Fructose facilitates lung metastasis and increases breast cancer risk

Fructose facilitates lung metastasis and increases breast cancer risk

Dietary sugar, especially fructose, significantly increases the risk of breast cancer tumors and metastasis in the lungs, warns an important study. Researchers at the University of Texas MD Anderson Cancer Center have found fructose commonly found in table sugar and high-fructose corn syrup and in many food items to increase breast tumor growth and helps spread it.

In the current study, the researchers have examined the impact of dietary sugar on mammary gland tumor development in many mouse models along with mechanisms involved.

Dr. Lorenzo Cohen, a professor of palliative, rehabilitation, and integrative medicine at MD Anderson, said, “We determined that it was specifically fructose, in table sugar and high-fructose corn syrup, ubiquitous within our food system, which was responsible for facilitating lung metastasis and 12-HETE production in breast tumors”.

The researchers have carried out for different studies on mice and provided them with different diets having different amounts of sucrose and fructose. From the results, the researchers came to that know that to 50 to 58% of mice that were fed with a sucrose-enriched diet developed mammary tumors by the time they were six months old.

But only 30% of mice that were placed on the starch-control diet were found to be having the tumors at the same age. Mice on high sucrose or fructose diets were found to have developed more lung metastases than the ones on the control diet.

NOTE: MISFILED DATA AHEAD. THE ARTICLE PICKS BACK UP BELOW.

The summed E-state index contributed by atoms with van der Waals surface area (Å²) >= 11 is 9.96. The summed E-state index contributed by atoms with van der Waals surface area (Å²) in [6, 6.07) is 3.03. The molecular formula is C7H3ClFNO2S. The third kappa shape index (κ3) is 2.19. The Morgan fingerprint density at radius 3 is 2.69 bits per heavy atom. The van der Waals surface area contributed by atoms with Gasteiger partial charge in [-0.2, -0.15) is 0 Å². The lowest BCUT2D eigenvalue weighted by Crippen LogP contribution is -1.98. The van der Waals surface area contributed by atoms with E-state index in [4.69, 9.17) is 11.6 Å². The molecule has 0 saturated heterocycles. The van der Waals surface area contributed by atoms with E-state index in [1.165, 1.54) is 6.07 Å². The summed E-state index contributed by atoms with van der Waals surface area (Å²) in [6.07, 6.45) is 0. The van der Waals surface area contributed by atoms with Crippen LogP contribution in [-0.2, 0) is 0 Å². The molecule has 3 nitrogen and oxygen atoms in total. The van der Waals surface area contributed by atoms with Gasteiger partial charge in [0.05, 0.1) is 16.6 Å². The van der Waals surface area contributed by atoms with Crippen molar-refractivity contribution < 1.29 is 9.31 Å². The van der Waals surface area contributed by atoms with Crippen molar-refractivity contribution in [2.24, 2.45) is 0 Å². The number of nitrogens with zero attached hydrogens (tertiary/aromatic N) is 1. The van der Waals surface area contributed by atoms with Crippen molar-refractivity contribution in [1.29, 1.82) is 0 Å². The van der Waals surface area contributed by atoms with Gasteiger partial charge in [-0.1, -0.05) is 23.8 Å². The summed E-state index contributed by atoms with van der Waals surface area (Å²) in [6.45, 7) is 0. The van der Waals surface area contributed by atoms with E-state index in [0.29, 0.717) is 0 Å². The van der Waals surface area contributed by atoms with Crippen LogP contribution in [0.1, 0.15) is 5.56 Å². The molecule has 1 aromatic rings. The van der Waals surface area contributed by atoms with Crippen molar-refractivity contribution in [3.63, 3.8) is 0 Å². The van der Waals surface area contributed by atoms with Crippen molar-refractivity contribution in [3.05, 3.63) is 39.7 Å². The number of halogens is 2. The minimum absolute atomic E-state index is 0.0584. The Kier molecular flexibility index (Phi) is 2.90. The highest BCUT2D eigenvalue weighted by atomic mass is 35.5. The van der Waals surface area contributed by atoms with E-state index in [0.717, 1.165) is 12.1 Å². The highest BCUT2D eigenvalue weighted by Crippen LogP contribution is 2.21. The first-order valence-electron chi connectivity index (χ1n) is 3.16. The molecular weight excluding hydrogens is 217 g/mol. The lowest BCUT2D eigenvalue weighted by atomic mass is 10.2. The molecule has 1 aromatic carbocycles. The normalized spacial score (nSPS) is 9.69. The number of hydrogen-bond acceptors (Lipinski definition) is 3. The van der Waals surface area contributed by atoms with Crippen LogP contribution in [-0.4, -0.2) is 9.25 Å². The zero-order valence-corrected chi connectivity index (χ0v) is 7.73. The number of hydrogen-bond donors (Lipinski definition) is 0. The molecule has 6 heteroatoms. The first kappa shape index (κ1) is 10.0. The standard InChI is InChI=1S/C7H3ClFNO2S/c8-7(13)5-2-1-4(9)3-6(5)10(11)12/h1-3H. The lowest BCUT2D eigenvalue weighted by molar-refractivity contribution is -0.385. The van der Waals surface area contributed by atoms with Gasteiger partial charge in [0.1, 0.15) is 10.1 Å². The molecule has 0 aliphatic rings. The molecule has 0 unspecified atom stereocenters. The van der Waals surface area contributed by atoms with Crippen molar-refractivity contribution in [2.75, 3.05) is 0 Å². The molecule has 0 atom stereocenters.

Both the sugars produced stimulated 12-LOX and 12-HETE production in breast tumor cells, which increased the tumors size to grow. Dr. Peiying Yang, an assistant professor of palliative, rehabilitation, and integrative medicine at MD Anderson, said that the inflammatory cascade may be an alternative way to study sugar-driven carcinogenesis that encourages to conduct further research. More research is also needed to find whether or not sugar has direct or indirect effect on tumor growth.

RTTNews reported that, they found that sucrose intake in mice comparable with levels of Western diets led to increased tumor growth and metastasis, when compared to a nonsugar starch diet. This was partly because of increased expression of 12-lipoxygenase or 12-LOX and its arachidonate metabolite 12-hydroxy-5Z,8Z,10E,14Z-eicosatetraenoic acid or 12-HETE.

The researchers determined that fructose derived from the sucrose was responsible for facilitating lung metastasis and 12-HETE production in breast tumors.

Designntrend report said, The researchers led four separate studies involving mice to get the results. The mice were randomly assigned to one of four diet groups, which contained different amounts of sucrose and fructose.

The results showed that 50 to 58 percent of mice that had been fed a sucrose-enriched diet developed mammary tumors by six months old. In comparison, only 30 percent of mice that had been placed on the starch-control diet had detectable tumors by the time they had reached the same age. They also found that mice on high sucrose or fructose diets developed more lung metastases than those on the control diet.

According to the UPI, high levels of sugar typical of Western diets increase the risk for breast cancer tumors and metastasis to the lungs, according to a new study in mice.

Researchers at the University of Texas MD Anderson Cancer Center found fructose -- in table sugar and high-fructose corn syrup, and used in a high percentage of food items -- encouraged breast tumor growth, and helped it spread.